The energy transition is undeniably fuelling Australia’s public M&A, with resources assets the target for mega deals, and environmental, social and governance (ESG) considerations continuing to drive deal flow, according to experts in a new report from global law firm Herbert Smith Freehills (HSF), released today.
Now in its fifteenth edition, HSF’s Australian Public M&A Report 2023 examines the 56 control transactions involving Australian targets listed on the ASX that were conducted by way of takeover bid or scheme of arrangement in the 2023 financial year.
The report found that the Energy and Resources sector was the primary driver for Australian public M&A activity in FY23, accounting for deals valued at A$64 billion and representing 85% of all deals by value ─ this was considerably higher than the A$11.8 billion that came from the sector in FY22.
The four largest deals of FY23 were all in the Energy and Resources space ─ Newmont’s proposed acquisition of Newcrest, Brookfield’s proposed acquisition of Origin Energy, BHP’s acquisition of OZ Minerals, and the proposed Livent and Allkem A$16 billion mega merger. HSF is acting on the Newcrest and Origin transactions.
In particular, target companies with exposure to future facing commodities including lithium, copper, zinc, graphite and nickel were in high demand.
HSF partner Kam Jamshidi explains, “In our 2021 report, we predicted that ESG would be a multi-year driver of M&A, and would play out in three phases ─ divestments, positioning for the future, and opportunistic acquisitions. We’re certainly seeing this come to fruition.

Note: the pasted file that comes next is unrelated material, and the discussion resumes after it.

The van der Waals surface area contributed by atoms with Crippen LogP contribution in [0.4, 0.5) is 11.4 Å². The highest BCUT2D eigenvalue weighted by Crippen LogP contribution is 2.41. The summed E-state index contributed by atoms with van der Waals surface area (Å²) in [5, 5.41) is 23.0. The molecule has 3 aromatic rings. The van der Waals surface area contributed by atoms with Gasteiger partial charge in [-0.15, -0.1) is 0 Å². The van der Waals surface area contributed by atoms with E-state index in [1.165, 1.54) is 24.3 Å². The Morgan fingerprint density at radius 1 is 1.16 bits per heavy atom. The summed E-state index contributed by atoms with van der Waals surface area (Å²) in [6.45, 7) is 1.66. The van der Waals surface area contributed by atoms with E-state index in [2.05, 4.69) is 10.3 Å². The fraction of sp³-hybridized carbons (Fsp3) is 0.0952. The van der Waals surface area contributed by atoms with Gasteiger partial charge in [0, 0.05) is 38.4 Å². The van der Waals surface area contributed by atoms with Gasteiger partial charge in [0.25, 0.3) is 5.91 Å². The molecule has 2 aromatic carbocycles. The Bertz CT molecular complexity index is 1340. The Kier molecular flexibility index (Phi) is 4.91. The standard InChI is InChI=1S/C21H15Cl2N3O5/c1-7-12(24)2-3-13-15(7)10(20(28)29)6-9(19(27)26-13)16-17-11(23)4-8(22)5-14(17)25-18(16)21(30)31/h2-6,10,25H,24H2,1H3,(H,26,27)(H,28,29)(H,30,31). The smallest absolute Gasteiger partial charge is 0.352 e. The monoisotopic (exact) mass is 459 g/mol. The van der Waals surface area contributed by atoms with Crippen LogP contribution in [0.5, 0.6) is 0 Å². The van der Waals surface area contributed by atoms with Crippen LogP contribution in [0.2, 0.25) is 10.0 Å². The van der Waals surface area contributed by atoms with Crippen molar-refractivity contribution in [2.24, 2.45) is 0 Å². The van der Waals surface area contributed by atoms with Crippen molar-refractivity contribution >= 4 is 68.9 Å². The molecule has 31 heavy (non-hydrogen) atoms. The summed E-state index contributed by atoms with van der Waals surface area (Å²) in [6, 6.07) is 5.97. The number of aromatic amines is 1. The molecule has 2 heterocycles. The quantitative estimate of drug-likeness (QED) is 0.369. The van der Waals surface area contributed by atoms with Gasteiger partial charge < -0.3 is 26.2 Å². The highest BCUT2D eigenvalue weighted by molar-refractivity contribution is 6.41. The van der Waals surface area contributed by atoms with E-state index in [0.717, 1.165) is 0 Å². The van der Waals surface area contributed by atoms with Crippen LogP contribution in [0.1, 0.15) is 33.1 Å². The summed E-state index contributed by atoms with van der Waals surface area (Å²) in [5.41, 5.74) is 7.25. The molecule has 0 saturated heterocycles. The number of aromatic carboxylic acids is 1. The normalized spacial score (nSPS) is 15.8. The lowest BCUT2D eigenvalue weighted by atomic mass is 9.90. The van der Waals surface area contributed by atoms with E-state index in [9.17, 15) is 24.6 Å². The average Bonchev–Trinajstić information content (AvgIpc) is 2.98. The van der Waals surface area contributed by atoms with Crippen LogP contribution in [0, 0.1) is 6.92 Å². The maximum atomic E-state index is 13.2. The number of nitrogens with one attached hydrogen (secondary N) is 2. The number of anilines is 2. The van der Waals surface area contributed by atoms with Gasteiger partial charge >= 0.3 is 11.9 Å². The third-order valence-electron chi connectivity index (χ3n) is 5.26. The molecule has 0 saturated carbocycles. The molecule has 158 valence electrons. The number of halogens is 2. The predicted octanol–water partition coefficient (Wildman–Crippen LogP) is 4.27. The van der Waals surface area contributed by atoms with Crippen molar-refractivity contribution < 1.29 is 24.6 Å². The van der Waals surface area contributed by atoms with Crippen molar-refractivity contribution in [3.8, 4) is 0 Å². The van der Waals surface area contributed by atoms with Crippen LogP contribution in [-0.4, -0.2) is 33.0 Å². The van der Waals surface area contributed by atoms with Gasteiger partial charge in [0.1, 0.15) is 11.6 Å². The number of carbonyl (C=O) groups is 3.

“The statistics show that the energy transition theme has entered its second phase, and bidders and targets are positioning for the significant opportunities available from the increased demand for raw materials and Australia’s planned transition to net zero. The good news is that this is a multi-year theme that has years left to run.
“In FY23, future-facing commodities were particularly popular, demonstrated by the mega bids for Newcrest, OZ Minerals, Alkem, and Mincor Resources. We expect this trend to continue in FY24 as bidders continue to position for the commodity-intensive energy transition.
“Investors looking to capitalise on the transition to net zero will continue to drive deal value as they look to grow their exposure to clean energy, either directly through renewable energy generation assets or indirectly through critical minerals such as copper”.
The report’s data shows that the energy transition is also driving foreign bidders back to Australian targets.
Jamshidi explains, “Australian public M&A volumes have remained robust, despite weaker global activity, thanks to our resources-heavy stock exchange. Australia is blessed with the resources and, importantly, represents an attractive jurisdiction for investors looking to deploy capital with confidence towards the clean energy transition.